HELP BOULDER COUNTY’S OWN HOMELESS MEN, WOMEN, AND CHILDREN!
By Max R. Weller
My concerns about folks forgetting about me during my stay in [Dickens] Manor from early May until early October were unfounded. In fact, I can’t remember a time when people’s generosity to me was as great — holiday or not . . . It’s NOT just cash, either.
Examples: On Sunday, I received a big serving of hot squash soup with curry seasoning from a Dakota Ridge neighbor, and the warmth of it stayed with me as I played the role of humble beggar at the corner of N. Broadway & U.S. 36. Yesterday, a lady who works in the commercial district there in the 4900 block delivered two beautifully wrapped presents, a balaclava and a pair of insulated gloves (the ones I had were worn out after years of service). I’ve had offers of more camping gear, which I don’t need at this time, but I appreciate compassion directed at a homeless individual like myself, rather than some nonprofit which may or may not put your donations to good use:
Keeps your head warm! Especially overnight while sleeping outside.
I’m NOT one who is overly sentimental, but I always like to ponder the message in Helen Steiner Rice’s poem The Christmas Guest at this time of year. Text copied below:
It happened one day at December’s end
Some neighbors called on an old-time friend.
And they found his shop so meager and mean,
Made gay with a thousand boughs of green.
And old Conrad was sitting with face ashine.
When he suddenly stopped as he stitched the twine.
And he said “My friends at dawn today,
When the cock was crowing the night away,
“The Lord appeared in a dream to me.
And He said, ‘I’m coming your guest to be”
“So I’ve been busy with feet astir,
Strewing my shop with branches of fir.
“The table is spread and the kettle is shined,
And over the rafters the holly is twined.
“And now I’ll wait for my Lord to appear;
And listen closely so I will hear,
“His steps as he nears my humble place.
And I’ll open the door and I’ll look on his face.”
Then his friends went home and left Conrad alone,
For this was the happiest day he had known.
For long since his family had passed away.
And Conrad had spent many a sad Christmas Day.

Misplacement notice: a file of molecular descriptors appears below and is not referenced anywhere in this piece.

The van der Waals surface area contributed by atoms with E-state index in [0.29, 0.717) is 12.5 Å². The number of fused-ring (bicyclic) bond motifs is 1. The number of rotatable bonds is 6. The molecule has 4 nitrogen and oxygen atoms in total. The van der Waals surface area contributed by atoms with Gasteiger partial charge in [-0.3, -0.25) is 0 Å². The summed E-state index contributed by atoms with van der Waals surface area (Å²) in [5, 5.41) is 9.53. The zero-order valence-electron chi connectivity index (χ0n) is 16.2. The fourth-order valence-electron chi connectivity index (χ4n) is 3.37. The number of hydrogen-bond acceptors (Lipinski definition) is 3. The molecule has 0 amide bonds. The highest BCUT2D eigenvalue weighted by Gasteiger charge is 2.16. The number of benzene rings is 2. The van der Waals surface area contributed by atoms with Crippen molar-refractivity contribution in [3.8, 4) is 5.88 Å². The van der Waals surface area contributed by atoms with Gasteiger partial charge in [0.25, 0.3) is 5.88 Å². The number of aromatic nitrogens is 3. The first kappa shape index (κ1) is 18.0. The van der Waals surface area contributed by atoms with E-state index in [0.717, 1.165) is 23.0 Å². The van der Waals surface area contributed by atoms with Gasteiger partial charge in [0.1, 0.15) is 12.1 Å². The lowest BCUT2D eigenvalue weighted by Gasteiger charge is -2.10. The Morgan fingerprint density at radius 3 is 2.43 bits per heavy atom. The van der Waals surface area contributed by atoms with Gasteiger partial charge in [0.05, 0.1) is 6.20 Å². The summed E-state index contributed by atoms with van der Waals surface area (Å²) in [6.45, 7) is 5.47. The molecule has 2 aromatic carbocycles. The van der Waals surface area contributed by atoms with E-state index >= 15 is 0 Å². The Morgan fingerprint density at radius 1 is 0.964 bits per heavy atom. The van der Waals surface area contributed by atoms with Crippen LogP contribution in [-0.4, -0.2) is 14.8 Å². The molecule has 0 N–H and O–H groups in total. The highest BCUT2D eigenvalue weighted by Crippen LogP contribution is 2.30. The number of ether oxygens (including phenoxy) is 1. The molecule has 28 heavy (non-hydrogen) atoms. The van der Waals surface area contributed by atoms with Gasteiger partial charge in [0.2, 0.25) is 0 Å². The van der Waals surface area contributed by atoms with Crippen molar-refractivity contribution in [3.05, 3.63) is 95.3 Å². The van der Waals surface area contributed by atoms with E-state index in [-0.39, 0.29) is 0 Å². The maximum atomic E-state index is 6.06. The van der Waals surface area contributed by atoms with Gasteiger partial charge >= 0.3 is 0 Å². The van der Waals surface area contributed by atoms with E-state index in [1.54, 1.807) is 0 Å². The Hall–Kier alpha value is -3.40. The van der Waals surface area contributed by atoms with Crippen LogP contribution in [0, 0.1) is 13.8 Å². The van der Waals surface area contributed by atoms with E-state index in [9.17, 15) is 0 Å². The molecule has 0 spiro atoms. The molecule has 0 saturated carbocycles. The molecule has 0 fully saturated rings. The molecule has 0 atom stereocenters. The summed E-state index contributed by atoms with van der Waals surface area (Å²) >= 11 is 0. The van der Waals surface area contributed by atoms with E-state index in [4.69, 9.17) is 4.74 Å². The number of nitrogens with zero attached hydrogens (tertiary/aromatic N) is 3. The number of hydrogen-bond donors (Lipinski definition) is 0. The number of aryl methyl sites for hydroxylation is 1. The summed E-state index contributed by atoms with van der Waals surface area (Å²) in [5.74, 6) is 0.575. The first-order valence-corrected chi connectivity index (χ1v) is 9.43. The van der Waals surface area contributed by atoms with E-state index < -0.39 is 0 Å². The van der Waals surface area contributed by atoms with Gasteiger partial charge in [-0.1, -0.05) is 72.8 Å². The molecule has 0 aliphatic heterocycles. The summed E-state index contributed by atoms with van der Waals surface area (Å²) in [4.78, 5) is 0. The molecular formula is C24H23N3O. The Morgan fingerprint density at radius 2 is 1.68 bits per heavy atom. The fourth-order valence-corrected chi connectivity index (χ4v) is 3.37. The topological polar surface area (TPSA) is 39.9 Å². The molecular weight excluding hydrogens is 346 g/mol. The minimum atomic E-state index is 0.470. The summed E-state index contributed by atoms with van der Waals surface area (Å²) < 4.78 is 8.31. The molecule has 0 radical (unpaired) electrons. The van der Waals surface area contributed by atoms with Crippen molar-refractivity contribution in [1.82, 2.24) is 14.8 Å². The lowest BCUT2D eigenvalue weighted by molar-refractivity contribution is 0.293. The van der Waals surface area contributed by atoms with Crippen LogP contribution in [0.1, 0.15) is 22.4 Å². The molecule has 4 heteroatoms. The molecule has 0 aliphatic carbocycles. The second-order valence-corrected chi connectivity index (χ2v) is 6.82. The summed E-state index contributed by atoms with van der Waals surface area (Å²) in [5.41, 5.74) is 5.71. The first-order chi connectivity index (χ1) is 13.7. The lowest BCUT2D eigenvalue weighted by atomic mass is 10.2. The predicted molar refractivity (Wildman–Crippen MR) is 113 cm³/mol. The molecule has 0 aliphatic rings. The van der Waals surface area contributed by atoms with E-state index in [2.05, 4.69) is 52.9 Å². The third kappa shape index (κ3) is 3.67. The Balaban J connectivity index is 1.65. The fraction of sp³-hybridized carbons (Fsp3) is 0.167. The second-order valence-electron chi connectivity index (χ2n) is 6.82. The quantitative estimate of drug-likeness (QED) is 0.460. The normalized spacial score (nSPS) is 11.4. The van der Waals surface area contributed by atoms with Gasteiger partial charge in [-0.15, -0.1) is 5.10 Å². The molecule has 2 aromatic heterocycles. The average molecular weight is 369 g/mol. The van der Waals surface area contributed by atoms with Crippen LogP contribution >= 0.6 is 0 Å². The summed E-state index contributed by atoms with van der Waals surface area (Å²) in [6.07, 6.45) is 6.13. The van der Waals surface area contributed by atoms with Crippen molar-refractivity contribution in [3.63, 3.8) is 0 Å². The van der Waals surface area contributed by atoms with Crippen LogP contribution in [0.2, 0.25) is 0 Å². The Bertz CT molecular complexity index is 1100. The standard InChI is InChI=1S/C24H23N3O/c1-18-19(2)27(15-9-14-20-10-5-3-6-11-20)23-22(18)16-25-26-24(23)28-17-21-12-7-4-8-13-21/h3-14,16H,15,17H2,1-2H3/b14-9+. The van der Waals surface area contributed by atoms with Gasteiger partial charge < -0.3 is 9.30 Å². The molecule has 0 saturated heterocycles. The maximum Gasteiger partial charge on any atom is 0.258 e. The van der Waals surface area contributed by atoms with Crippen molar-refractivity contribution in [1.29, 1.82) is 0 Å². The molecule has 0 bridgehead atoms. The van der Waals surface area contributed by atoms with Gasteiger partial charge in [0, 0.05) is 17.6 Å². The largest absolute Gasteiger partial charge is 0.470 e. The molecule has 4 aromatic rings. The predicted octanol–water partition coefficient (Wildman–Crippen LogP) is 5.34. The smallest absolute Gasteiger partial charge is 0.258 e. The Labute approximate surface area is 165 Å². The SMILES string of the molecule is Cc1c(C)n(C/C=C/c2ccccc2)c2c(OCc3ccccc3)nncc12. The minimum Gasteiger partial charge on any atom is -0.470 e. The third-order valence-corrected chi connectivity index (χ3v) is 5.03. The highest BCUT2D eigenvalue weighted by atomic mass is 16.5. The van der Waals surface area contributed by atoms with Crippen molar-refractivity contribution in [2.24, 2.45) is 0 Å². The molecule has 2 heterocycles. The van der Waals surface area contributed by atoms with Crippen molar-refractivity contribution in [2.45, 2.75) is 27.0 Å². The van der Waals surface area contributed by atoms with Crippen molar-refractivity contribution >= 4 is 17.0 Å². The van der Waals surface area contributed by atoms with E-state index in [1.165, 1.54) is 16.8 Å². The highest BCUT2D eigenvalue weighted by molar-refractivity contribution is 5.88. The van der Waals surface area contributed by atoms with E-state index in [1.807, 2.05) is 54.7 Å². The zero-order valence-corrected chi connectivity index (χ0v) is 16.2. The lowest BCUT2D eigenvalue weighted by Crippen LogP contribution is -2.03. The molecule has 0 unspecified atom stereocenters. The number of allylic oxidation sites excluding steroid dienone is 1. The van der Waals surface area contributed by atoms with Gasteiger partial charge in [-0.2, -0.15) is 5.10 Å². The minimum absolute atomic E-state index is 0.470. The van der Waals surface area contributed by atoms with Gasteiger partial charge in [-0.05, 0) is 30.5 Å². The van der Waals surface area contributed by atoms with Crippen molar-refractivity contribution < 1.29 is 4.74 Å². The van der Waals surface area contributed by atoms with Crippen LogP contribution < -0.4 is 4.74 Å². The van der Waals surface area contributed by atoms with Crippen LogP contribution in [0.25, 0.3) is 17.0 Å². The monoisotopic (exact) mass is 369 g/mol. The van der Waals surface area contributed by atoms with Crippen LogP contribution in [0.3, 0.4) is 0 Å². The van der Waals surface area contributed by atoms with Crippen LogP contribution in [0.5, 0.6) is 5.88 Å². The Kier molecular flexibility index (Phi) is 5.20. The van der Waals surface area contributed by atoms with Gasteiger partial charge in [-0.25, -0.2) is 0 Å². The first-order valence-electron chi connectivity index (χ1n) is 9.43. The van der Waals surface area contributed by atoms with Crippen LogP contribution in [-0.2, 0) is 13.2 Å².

But he knew with the Lord as his Christmas guest,
This Christmas would be the dearest and best.
So he listened with only joy in his heart,
And with every sound he would rise with a start,
And looked for the Lord to be at his door.
Like the vision that he had had a few hours before.
So he ran to the window after hearing a sound,
But all he could see on the snow covered ground
Was a shabby beggar whose shoes were torn.
And all his clothes were ragged and worn.
But old Conrad was touched and he went to the door
And he said, “Your feet must be cold and sore.
“I have some shoes in my shop for you.
And I have a coat to keep you warmer, too.”
So with grateful heart the man went away.
But Conrad notice the time of day
And he wondered what made the dear Lord so late,
And how much longer he’d have to wait.
Then he heard another knock, and he ran to the door,
But it was only a stranger once more.
A bent old lady with a shawl of black,
And a bundle of kindling piled on her back.
But she asked only for a place to rest,
a place that was reserved, for Conrad’s great guest.
But her voice seemed to plead, “Don’t send me away,
Let me rest for awhile this Christmas Day.”
So Conrad brewed her a steaming cup
And told her to sit at the table and sup.
After she had left, he was filled with dismay
For he saw that the hours were slipping away
The Lord had not come as He said He would
And Conrad felt sure he had misunderstood.
When out of the stillness he heard a cry.
“Please help me and tell me – Where am I?”
So again he opened his friendly door.
And stood disappointed as twice before.
It was a child who had wandered away,
And was lost from her family on Christmas Day.
Again Conrad’s heart was heavy and sad,
But he knew he could make this little girl glad.
So he called her in and he wiped her tears,
And he quieted all her childish fears.
Then he led her back to her home once more.
Then as he entered his own darkened door,
He knew that the Lord was not coming today,
For the hours of Christmas, had all passed away.
So he went to his room, and he knelt down to pray.
He said, “Lord, why did you delay?
“What kept You from coming to call on me?
I wanted so much Your face to see.”
Then softly, in the silence, a voice he heard.
“Lift up your head – I have kept My word.
“Three times my shadow crossed your floor.
Three times I came to your lowly door.
“I was the beggar with bruised cold feet;
I was the woman you gave something to eat;
I was the child on the homeless street.
“Three times I knocked, three times I came in,
And each time I found the warmth of a friend.
“Of all the gifts, love is the best.
I was honored to be your Christmas guest.”
(Emphasis is mine — MRW)